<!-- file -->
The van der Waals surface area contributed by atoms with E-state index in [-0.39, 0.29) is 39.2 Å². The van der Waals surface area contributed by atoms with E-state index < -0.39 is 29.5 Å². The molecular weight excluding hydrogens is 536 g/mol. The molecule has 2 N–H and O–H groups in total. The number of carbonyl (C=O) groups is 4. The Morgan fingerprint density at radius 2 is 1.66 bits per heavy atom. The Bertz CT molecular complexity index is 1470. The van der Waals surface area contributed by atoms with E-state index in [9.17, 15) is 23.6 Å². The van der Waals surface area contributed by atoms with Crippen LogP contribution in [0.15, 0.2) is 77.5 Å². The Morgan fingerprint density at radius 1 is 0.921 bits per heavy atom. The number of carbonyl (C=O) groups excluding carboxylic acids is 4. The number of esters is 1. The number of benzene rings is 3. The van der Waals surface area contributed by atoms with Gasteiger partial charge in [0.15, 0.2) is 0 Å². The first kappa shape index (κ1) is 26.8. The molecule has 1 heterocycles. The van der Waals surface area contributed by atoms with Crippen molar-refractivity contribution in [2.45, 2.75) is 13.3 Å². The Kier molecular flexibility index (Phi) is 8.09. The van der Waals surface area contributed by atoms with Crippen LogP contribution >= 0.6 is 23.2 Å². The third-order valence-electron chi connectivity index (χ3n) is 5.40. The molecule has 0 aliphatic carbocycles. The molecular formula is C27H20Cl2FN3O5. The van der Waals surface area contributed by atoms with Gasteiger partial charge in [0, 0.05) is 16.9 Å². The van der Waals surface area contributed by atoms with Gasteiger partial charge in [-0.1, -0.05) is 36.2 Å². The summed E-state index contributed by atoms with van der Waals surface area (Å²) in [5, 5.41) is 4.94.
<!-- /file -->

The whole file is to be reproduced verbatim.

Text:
The van der Waals surface area contributed by atoms with E-state index in [-0.39, 0.29) is 39.2 Å². The van der Waals surface area contributed by atoms with E-state index < -0.39 is 29.5 Å². The molecular weight excluding hydrogens is 536 g/mol. The molecule has 2 N–H and O–H groups in total. The number of carbonyl (C=O) groups is 4. The Morgan fingerprint density at radius 2 is 1.66 bits per heavy atom. The Bertz CT molecular complexity index is 1470. The van der Waals surface area contributed by atoms with E-state index in [9.17, 15) is 23.6 Å². The van der Waals surface area contributed by atoms with Crippen LogP contribution in [0.15, 0.2) is 77.5 Å². The Morgan fingerprint density at radius 1 is 0.921 bits per heavy atom. The number of carbonyl (C=O) groups excluding carboxylic acids is 4. The number of esters is 1. The number of benzene rings is 3. The van der Waals surface area contributed by atoms with Gasteiger partial charge in [0.15, 0.2) is 0 Å². The first kappa shape index (κ1) is 26.8. The molecule has 1 heterocycles. The van der Waals surface area contributed by atoms with Crippen molar-refractivity contribution in [2.45, 2.75) is 13.3 Å². The Kier molecular flexibility index (Phi) is 8.09. The van der Waals surface area contributed by atoms with Crippen LogP contribution >= 0.6 is 23.2 Å². The third-order valence-electron chi connectivity index (χ3n) is 5.40. The molecule has 0 aliphatic carbocycles. The molecular formula is C27H20Cl2FN3O5. The van der Waals surface area contributed by atoms with Gasteiger partial charge in [0, 0.05) is 16.9 Å². The van der Waals surface area contributed by atoms with Gasteiger partial charge in [-0.1, -0.05) is 36.2 Å². The summed E-state index contributed by atoms with van der Waals surface area (Å²) in [5, 5.41) is 4.94.